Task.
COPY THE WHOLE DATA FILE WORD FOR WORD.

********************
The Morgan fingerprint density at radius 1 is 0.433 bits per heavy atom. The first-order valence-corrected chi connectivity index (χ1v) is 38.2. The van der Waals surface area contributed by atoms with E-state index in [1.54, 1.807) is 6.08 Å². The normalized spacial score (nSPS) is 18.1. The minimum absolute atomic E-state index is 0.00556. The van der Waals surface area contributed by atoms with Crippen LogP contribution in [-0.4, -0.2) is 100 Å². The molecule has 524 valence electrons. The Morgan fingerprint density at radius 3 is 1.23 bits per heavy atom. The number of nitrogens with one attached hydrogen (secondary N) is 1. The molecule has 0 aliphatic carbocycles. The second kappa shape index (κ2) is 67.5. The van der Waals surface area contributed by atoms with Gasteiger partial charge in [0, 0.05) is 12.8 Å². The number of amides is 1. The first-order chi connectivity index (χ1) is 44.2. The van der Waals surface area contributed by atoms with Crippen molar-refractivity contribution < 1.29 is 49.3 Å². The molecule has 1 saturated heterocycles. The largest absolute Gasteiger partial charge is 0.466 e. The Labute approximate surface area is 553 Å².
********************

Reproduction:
The Morgan fingerprint density at radius 1 is 0.433 bits per heavy atom. The first-order valence-corrected chi connectivity index (χ1v) is 38.2. The van der Waals surface area contributed by atoms with E-state index in [1.54, 1.807) is 6.08 Å². The normalized spacial score (nSPS) is 18.1. The minimum absolute atomic E-state index is 0.00556. The van der Waals surface area contributed by atoms with Crippen LogP contribution in [-0.4, -0.2) is 100 Å². The molecule has 524 valence electrons. The Morgan fingerprint density at radius 3 is 1.23 bits per heavy atom. The number of nitrogens with one attached hydrogen (secondary N) is 1. The molecule has 0 aliphatic carbocycles. The second kappa shape index (κ2) is 67.5. The van der Waals surface area contributed by atoms with Gasteiger partial charge in [0, 0.05) is 12.8 Å². The number of amides is 1. The first-order chi connectivity index (χ1) is 44.2. The van der Waals surface area contributed by atoms with Crippen molar-refractivity contribution < 1.29 is 49.3 Å². The molecule has 1 saturated heterocycles. The largest absolute Gasteiger partial charge is 0.466 e. The Labute approximate surface area is 553 Å².